“We write to ask for your continued leadership on the creation of a National Infrastructure Bank, which will help rebuild our nation’s crumbling infrastructure, including our transportation, water and wastewater, broadband, power grid and other critical assets. As you know, the American Society of Civil Engineers identified more than $2.2 trillion in outstanding infrastructure needs. We cannot improve our infrastructure through the annual appropriations process alone.

We must renew our commitment to a National Infrastructure Bank that can help leverage public and private dollars, address regional and national needs and spur a rebirth in how our country invests in infrastructure. Building America’s Future, along with many other organizations, has educated the public about the outstanding needs throughout our country. Cities and states are struggling to find enough resources on their own.”

Critics are pontificating on the reasons why this will not work. One of their concern centers on the shortfall of the initial investment.  Their thought is that we can’t find enough money to fully fund a trillion dollar need, so why fund with a “paltry” $60 billion?  Secondly, critics are hung up on the term “bank.” Banks need to lend money and generate revenue, and therefore make investments that repay themselves. Since all infrastructure projects will not return large financial investment, then critics want the bank funding investment portfolio modified. Finally, the critics regard any federal organization as ineffective.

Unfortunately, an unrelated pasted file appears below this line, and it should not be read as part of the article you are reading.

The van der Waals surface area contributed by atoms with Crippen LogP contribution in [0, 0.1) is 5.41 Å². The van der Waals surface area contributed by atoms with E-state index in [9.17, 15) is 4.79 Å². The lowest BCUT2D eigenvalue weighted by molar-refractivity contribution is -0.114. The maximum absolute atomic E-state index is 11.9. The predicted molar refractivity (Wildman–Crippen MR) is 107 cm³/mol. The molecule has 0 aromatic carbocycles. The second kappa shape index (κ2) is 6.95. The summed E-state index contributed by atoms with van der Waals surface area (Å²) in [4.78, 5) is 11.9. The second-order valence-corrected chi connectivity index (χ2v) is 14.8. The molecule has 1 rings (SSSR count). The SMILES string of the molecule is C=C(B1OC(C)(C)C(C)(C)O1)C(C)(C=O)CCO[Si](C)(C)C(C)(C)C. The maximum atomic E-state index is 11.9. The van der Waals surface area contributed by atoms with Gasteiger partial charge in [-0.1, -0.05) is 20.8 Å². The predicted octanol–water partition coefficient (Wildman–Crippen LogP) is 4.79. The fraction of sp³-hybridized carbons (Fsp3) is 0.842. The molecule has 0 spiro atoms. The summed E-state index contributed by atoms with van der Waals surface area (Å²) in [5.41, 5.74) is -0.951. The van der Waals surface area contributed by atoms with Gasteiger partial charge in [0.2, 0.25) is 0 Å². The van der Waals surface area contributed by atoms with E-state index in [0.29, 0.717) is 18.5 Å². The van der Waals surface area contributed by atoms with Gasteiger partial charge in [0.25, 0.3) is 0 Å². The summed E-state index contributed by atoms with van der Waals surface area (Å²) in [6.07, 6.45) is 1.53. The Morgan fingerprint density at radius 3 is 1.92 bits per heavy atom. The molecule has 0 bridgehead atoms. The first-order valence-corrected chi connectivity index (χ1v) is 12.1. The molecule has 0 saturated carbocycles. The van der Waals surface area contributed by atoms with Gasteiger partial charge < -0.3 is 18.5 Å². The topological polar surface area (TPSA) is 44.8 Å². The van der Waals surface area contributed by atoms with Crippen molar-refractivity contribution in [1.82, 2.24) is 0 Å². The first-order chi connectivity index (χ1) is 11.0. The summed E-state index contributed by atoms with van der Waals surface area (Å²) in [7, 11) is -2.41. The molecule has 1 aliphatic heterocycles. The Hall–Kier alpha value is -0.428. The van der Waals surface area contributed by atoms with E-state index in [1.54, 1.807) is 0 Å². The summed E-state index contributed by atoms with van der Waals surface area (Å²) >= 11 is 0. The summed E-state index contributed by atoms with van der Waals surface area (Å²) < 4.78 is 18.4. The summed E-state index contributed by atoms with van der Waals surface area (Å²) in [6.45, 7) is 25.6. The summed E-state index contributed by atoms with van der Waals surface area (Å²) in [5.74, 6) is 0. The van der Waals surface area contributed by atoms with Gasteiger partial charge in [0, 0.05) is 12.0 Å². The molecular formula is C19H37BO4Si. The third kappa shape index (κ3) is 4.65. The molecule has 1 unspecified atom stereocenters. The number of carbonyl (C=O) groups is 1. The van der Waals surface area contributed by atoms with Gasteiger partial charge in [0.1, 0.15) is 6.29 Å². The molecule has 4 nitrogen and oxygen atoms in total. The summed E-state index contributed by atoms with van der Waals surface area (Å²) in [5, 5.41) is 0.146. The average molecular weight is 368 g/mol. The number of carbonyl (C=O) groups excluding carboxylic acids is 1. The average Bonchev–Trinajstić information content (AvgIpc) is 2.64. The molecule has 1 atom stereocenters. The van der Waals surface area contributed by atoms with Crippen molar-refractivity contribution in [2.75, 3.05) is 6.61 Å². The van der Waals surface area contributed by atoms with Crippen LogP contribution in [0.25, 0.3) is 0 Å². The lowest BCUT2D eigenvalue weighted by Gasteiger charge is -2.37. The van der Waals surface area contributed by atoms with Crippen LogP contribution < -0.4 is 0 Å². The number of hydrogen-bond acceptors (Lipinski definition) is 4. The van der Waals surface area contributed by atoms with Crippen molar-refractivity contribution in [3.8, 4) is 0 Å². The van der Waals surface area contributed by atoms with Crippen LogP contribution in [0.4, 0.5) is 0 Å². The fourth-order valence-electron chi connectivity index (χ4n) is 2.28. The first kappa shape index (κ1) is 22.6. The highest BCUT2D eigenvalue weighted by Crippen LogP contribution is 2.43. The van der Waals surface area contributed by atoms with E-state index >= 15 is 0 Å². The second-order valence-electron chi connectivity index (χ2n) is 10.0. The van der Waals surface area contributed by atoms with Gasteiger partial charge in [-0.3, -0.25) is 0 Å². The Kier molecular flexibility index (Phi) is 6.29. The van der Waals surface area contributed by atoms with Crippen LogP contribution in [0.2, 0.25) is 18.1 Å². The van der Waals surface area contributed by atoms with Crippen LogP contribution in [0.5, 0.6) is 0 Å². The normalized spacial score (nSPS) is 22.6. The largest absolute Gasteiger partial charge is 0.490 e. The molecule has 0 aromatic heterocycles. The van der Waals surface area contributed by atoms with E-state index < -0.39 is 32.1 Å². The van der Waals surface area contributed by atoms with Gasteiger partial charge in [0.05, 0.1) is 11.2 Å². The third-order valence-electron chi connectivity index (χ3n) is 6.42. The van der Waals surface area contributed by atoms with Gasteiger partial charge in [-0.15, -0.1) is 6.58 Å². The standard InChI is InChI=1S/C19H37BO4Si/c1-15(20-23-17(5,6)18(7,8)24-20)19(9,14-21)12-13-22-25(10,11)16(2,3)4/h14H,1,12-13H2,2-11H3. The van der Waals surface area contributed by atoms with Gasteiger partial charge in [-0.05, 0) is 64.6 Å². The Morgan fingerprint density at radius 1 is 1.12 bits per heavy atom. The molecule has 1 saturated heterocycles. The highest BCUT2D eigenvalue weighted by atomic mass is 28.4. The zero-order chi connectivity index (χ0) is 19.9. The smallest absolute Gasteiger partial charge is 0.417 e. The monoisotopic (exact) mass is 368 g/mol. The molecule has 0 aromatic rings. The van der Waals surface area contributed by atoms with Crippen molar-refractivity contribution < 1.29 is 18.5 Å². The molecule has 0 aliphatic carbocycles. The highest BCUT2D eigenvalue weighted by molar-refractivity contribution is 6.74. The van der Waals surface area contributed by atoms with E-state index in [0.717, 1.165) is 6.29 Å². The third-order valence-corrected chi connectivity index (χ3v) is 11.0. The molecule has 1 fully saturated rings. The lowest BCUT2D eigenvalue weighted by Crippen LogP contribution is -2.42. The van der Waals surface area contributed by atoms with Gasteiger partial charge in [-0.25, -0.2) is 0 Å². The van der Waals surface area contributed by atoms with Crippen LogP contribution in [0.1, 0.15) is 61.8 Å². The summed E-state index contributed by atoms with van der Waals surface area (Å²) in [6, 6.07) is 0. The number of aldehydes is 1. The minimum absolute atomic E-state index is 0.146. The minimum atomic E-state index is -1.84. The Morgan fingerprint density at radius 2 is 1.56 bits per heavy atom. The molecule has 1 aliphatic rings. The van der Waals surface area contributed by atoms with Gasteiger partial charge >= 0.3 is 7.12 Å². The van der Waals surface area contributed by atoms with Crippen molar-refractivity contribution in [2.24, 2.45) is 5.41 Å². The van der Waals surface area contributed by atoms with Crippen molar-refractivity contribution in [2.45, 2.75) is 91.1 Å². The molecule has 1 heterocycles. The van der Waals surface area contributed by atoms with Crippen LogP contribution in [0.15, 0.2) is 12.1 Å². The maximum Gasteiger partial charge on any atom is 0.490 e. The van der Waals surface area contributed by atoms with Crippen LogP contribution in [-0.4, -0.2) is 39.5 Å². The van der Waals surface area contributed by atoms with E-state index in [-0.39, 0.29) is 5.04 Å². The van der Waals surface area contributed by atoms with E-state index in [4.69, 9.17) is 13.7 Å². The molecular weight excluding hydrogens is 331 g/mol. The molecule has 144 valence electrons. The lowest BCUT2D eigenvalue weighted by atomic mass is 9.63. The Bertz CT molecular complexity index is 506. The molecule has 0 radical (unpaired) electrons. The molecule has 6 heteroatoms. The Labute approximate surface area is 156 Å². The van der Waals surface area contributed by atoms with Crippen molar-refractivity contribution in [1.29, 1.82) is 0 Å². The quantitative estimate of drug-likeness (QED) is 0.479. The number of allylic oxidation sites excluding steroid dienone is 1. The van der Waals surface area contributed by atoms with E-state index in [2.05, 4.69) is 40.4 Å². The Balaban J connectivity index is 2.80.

We cannot afford another eight years of inactivity and political battles.

These infrastructure repairs are desperately needed. This is our industry’s future and we support this initiative.

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February 9, 2010 at 4:26 pm Leave a comment

“Engineering Stress”

By Carol A. Metzner
President, The Metzner Group, LLC and
Managing Partner, A/E/P Central, LLC home of CivilEngineeringCentral.com

In this BLOG, engineering stress does not refer to a “measure of the intensity or internal distribution of the total internal forces acting within a deformable body across imaginary surfaces.” Here I am referring to the physiological demand many of us are experiencing in response to the ever changing  engineering marketplace.

My colleagues and I were on a conference call about our recruiting assignments and the conversation went off onto a tangent.  Those minutes that we talked about something other than our projects had me laughing and I felt stress melting away. I was much more productive for the hours following that call.

This started me thinking, how can the civil engineering community pull together and destress, if only for a while? I ran an Internet search and found over 28,000 results for 2009, ASCE and golf!  Seems each ASCE chapter has some sort of annual golf charity. A great stress reliever and way to enjoy networking. Other association dinner meetings, luncheon seminars on topics other than work and corporate sponsored volunteer events provide avenues to spend time with colleagues in a non stress environment.

Social networking sites, like LinkedIn and FACEBOOK have also provided an opportunity for many of us to take a break, decompress and correspond (quickly) with our colleagues in a non-stressful environment.

Do you have other ideas or suggestions? Please tell us!

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civil engineering jobs :: civil engineering resumes :: civil engineering blog :: civil engineering discussion

January 26, 2010 at 9:28 pm 7 comments

World’s Tallest Building Opens -How Tall Is Too Tall?

By Carol A. Metzner
President, The Metzner Group, LLC and
Managing Partner, A/E/P Central, LLC home of CivilEngineeringCentral.com

The Burj Dubai – Arabic for Dubai Tower – opens today, January 4, at a supposed height of 2,717 feet. Construction began on September 21, 2004, with the exterior of the structure completed on October 1, 2009.